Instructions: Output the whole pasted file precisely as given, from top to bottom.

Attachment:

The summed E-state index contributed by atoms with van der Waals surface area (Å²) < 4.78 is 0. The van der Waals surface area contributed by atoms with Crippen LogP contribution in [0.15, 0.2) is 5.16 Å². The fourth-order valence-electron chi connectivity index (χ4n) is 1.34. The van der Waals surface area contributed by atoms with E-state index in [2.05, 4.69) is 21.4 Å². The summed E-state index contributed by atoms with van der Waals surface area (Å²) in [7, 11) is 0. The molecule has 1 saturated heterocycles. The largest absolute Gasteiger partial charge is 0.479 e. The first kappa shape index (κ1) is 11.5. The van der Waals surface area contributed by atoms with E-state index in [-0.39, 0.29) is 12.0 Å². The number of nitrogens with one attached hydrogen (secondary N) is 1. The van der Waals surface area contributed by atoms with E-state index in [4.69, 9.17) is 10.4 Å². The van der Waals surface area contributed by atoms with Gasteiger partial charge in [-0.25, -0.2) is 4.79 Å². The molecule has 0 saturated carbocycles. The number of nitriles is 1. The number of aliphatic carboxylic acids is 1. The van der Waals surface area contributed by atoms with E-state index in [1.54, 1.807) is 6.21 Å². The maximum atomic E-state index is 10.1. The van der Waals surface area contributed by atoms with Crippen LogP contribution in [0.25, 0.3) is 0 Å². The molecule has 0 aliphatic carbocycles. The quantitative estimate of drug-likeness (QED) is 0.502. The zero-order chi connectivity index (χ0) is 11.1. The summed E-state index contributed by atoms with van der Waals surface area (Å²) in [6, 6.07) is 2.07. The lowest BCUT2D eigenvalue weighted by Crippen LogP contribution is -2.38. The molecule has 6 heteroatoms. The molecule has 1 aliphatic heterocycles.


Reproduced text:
The summed E-state index contributed by atoms with van der Waals surface area (Å²) < 4.78 is 0. The van der Waals surface area contributed by atoms with Crippen LogP contribution in [0.15, 0.2) is 5.16 Å². The fourth-order valence-electron chi connectivity index (χ4n) is 1.34. The van der Waals surface area contributed by atoms with E-state index in [2.05, 4.69) is 21.4 Å². The summed E-state index contributed by atoms with van der Waals surface area (Å²) in [7, 11) is 0. The molecule has 1 saturated heterocycles. The largest absolute Gasteiger partial charge is 0.479 e. The first kappa shape index (κ1) is 11.5. The van der Waals surface area contributed by atoms with E-state index in [-0.39, 0.29) is 12.0 Å². The number of nitrogens with one attached hydrogen (secondary N) is 1. The van der Waals surface area contributed by atoms with E-state index in [4.69, 9.17) is 10.4 Å². The van der Waals surface area contributed by atoms with Gasteiger partial charge in [-0.25, -0.2) is 4.79 Å². The molecule has 0 saturated carbocycles. The number of nitriles is 1. The number of aliphatic carboxylic acids is 1. The van der Waals surface area contributed by atoms with E-state index in [1.54, 1.807) is 6.21 Å². The maximum atomic E-state index is 10.1. The van der Waals surface area contributed by atoms with Crippen LogP contribution in [0.25, 0.3) is 0 Å². The molecule has 0 aliphatic carbocycles. The quantitative estimate of drug-likeness (QED) is 0.502. The zero-order chi connectivity index (χ0) is 11.1. The summed E-state index contributed by atoms with van der Waals surface area (Å²) in [6, 6.07) is 2.07. The lowest BCUT2D eigenvalue weighted by Crippen LogP contribution is -2.38. The molecule has 6 heteroatoms. The molecule has 1 aliphatic heterocycles.